Northern Prairie Wildlife Research Center
Prairie communities occur along a moisture gradient as shown below. The wet end of the gradient, wet and wet-mesic prairies, meet the criteria for wetlands. These are also referred to as low prairies.
Prior to European settlement, vast expanses of prairie existed in southern Wisconsin and western and southern Minnesota. Minnesota alone had approximately 18 million acres of prairie. Prairies evolved with fire and fire is essential to maintenance of prairies. Without periodic burns, prairies become subject to invasion by woody vegetation. In the pre-European settlement landscape, huge wildfires roared across the prairies of Minnesota and Wisconsin. European settlement brought two things to the prairie: the plow and fire suppression. Once the prairie sod was broken, and the wet prairies were drained, the deep, black soils proved to be among the most productive farmland in the world. More than 99 percent of prairies in Minnesota and Wisconsin were destroyed by the conversion to agricultural use. Prairies that were not plowed under were hayed or intensively grazed for decades resulting in degradation and changes in species composition. Remaining remnant prairies often suffer because of fire suppression and may be lost without intensive management. Given this nearly total loss of prairie, it is not surprising that prairie species once common in Minnesota and Wisconsin are now threatened or endangered. Two prairie orchids, the western prairie fringed orchid and white lady- slipper, are prime examples.
Some large tracts of virgin (never plowed) or otherwise high quality prairie still exist on publicly-owned preserves or those purchased and managed by private conservation groups. Notable examples are the Chiwaukee Prairie in Kenosha County, Wisconsin, and the preserves within the Interbeach Area of Glacial Lake Agassiz in northwestern Minnesota.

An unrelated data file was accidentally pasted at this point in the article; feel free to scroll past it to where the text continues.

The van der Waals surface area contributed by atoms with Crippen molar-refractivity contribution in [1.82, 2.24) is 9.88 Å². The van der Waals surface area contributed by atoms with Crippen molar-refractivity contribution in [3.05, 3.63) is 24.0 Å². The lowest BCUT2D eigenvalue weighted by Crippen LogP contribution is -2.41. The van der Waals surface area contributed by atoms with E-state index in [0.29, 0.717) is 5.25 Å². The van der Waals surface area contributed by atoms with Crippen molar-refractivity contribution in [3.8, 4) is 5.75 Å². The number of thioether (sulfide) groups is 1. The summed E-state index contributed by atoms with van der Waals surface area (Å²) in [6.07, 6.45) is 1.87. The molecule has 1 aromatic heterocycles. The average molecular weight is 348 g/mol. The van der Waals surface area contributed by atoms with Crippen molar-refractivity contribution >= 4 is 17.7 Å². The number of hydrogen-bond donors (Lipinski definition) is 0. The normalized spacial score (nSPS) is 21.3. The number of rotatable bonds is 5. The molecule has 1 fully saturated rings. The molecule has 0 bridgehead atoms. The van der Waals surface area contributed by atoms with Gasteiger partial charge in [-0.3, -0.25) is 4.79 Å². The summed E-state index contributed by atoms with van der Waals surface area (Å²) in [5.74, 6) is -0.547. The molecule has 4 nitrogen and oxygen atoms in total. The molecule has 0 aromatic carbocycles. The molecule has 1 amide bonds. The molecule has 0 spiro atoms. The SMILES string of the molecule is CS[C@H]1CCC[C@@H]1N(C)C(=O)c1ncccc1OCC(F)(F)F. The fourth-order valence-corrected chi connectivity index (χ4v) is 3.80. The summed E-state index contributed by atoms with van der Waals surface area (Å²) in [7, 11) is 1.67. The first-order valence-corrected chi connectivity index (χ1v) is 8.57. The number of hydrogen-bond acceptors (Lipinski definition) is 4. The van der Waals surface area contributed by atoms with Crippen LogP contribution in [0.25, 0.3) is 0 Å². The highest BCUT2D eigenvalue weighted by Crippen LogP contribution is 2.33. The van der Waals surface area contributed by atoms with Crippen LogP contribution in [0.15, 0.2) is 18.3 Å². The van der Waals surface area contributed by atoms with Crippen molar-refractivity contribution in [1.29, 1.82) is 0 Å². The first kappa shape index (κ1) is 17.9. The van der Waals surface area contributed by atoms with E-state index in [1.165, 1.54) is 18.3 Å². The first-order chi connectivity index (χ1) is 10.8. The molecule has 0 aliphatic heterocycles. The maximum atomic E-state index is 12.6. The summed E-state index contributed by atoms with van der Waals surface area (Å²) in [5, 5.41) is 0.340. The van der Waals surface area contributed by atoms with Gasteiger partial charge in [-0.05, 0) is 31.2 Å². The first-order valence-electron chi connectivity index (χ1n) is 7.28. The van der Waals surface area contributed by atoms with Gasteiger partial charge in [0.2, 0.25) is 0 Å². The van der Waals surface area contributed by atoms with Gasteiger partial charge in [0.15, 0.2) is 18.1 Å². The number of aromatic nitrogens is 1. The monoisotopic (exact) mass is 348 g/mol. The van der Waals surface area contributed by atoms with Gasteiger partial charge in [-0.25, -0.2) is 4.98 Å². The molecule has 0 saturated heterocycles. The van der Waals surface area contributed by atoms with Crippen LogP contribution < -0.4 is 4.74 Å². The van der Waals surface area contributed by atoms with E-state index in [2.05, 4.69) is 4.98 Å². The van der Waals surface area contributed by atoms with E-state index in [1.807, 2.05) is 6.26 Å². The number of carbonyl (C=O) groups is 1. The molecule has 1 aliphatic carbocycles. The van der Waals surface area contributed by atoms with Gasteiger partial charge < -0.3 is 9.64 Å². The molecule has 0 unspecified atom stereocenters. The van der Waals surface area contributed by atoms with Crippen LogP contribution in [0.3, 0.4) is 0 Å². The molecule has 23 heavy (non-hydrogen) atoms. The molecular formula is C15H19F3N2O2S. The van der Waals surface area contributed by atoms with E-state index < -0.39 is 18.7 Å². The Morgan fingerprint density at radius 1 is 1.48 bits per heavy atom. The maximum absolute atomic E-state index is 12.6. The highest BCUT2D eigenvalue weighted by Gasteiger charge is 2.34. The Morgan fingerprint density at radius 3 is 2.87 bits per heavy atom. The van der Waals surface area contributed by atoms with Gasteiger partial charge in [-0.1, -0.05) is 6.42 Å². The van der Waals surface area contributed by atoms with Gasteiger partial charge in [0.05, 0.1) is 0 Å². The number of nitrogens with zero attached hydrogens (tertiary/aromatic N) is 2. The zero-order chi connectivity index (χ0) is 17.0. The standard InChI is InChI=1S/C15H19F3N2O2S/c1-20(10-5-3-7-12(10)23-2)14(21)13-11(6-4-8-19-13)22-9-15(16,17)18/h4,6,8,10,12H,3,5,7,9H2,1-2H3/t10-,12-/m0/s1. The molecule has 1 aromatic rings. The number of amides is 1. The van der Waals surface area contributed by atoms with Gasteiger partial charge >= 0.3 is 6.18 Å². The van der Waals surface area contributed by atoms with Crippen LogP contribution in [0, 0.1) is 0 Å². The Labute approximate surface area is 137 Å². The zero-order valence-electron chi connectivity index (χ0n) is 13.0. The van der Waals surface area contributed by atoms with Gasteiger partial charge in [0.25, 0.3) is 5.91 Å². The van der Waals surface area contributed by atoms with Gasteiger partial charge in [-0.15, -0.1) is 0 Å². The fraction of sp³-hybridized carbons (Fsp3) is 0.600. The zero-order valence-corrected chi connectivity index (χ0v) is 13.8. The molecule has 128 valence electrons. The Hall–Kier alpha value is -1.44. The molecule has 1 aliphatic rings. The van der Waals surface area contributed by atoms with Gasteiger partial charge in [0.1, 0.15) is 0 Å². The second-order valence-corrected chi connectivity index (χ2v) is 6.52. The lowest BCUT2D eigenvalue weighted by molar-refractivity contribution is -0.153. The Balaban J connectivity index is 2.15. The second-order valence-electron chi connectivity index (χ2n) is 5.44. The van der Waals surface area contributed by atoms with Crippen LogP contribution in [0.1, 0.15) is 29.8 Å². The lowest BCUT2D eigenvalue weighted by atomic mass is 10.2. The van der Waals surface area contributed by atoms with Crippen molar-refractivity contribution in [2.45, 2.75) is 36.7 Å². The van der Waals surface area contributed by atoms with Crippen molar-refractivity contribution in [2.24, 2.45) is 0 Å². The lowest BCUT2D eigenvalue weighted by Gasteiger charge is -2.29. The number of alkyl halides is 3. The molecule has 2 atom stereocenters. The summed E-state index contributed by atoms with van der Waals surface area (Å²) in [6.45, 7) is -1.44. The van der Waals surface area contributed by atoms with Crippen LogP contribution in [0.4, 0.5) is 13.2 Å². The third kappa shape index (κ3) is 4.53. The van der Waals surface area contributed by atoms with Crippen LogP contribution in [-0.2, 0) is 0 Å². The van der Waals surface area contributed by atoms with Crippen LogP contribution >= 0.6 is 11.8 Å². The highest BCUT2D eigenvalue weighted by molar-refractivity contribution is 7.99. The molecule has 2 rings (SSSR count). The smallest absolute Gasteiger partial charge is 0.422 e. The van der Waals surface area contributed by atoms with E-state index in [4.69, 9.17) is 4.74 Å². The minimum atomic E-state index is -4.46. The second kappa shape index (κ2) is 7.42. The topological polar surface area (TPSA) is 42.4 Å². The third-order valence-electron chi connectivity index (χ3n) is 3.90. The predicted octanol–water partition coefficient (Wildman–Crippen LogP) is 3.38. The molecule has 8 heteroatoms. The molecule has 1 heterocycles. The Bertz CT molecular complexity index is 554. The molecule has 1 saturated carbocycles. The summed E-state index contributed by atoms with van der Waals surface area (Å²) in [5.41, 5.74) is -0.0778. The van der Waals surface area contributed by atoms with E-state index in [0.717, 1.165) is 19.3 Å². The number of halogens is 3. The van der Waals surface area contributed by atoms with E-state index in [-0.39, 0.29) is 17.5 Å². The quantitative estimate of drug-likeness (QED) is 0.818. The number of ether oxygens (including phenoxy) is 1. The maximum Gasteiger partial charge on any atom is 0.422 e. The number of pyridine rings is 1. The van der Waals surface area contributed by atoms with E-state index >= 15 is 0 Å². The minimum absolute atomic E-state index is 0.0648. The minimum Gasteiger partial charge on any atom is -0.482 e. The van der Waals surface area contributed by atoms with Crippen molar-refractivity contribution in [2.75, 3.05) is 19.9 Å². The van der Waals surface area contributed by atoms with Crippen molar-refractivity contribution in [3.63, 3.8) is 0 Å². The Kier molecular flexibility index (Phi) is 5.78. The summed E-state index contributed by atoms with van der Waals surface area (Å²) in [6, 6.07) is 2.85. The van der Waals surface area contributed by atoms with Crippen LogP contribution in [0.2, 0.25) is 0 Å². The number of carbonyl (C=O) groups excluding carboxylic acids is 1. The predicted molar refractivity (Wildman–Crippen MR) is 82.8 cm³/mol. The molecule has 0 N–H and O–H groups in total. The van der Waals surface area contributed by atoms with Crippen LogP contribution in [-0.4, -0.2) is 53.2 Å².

VEGETATION: This example of a wet to wet-mesic prairie includes gayfeather (Liatris pycnostachya), prairie cord-grass (Spartina pectinata), giant manna grass (Glyceria grandis), big bluestem (Andropogon gerardii), hummock sedge (Carex stricta), a spike-rush (Eleocharis compressa), green bulrush (Scirpus atrovirens), sawtooth sunflower (Helianthus grosseserratus), Riddell's goldenrod (Solidago Riddellii), grass-leaved goldenrod (Euthamia graminifolia), New England aster (Aster novae-angliae), sneezeweed (Helenium autumnale), prairie loosestrife (Lysimachia quadriflora), water hemlock (Cicuta maculata), mountain mint (Pycnanthemum virginianum), slender rush (Juncus tenuis), redtop (Agrostis gigantea), winged loosestrife (Lythrum alatum) and shrubby cinquefoil (Potentilla fruticosa).
SOILS: Colwood silt loam (Typic Haplaquolls), a poorly-drained mineral soil underlain by stratified lacustrine silt and very fine sand. Landscape position is a swale connecting morainal hills with an extensive wetland complex on muck soils.
HYDROLOGY: High groundwater table and, to a lesser extent, surface runoff from morainal hills. Colwood soils have a seasonal high water table at the surface to 12 inches below the surface during October through May of most years.
LOCATION: Scuppernong Marsh, Kettle Moraine State Forest, Waukesha County, Wisconsin.
Prairie Cord-grass (Spartina pectinata Link)
Big Bluestem (Andropogon gerardii Vitman)
Gayfeather (Liatis pycnostachya Michaux)
New England Aster (Aster novae-angliae L.)
Riddell's Goldenrod (Solidago Riddellii Frank)
Sawtooth Sunflower (Helianthus grosseserratus Martens)
Prairie Dock (Silphium terebinthinaceum Jacq.)
Western Prairie Fringed Orchid (Platanthera praeclara Shev. & Bowls.)
Common Mountain Mint (Pycnanthemum virginianum (L.) Durand and Jackson)
Culver's Root (Veronicastrum virginicum (L.) Farw.)